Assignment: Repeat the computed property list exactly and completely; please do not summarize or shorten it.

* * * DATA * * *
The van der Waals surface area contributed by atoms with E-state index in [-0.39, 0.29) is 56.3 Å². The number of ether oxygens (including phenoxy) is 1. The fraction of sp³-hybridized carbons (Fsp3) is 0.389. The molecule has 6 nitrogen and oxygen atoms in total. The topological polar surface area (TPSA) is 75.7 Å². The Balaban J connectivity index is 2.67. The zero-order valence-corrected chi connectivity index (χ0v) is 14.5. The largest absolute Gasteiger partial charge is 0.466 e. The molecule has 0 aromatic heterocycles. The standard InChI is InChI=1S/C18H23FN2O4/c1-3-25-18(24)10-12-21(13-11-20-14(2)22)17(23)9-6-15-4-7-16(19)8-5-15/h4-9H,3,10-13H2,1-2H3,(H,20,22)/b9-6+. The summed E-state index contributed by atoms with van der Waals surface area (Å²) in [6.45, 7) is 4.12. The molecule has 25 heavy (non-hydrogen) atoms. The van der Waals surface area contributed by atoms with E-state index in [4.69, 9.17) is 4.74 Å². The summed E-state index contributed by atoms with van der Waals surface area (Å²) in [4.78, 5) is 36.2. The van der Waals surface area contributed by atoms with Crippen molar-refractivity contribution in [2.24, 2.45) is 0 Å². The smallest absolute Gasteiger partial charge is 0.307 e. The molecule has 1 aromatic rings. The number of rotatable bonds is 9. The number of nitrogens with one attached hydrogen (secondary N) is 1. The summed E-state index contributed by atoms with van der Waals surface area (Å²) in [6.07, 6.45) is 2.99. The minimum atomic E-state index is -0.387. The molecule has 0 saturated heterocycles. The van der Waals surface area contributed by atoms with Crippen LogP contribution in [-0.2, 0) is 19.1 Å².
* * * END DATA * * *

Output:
The van der Waals surface area contributed by atoms with E-state index in [-0.39, 0.29) is 56.3 Å². The number of ether oxygens (including phenoxy) is 1. The fraction of sp³-hybridized carbons (Fsp3) is 0.389. The molecule has 6 nitrogen and oxygen atoms in total. The topological polar surface area (TPSA) is 75.7 Å². The Balaban J connectivity index is 2.67. The zero-order valence-corrected chi connectivity index (χ0v) is 14.5. The largest absolute Gasteiger partial charge is 0.466 e. The molecule has 0 aromatic heterocycles. The standard InChI is InChI=1S/C18H23FN2O4/c1-3-25-18(24)10-12-21(13-11-20-14(2)22)17(23)9-6-15-4-7-16(19)8-5-15/h4-9H,3,10-13H2,1-2H3,(H,20,22)/b9-6+. The summed E-state index contributed by atoms with van der Waals surface area (Å²) in [6.45, 7) is 4.12. The molecule has 25 heavy (non-hydrogen) atoms. The van der Waals surface area contributed by atoms with E-state index in [4.69, 9.17) is 4.74 Å². The summed E-state index contributed by atoms with van der Waals surface area (Å²) in [4.78, 5) is 36.2. The van der Waals surface area contributed by atoms with Crippen molar-refractivity contribution in [2.24, 2.45) is 0 Å². The smallest absolute Gasteiger partial charge is 0.307 e. The molecule has 1 aromatic rings. The number of rotatable bonds is 9. The number of nitrogens with one attached hydrogen (secondary N) is 1. The summed E-state index contributed by atoms with van der Waals surface area (Å²) in [6.07, 6.45) is 2.99. The minimum atomic E-state index is -0.387. The molecule has 0 saturated heterocycles. The van der Waals surface area contributed by atoms with Crippen LogP contribution in [-0.2, 0) is 19.1 Å².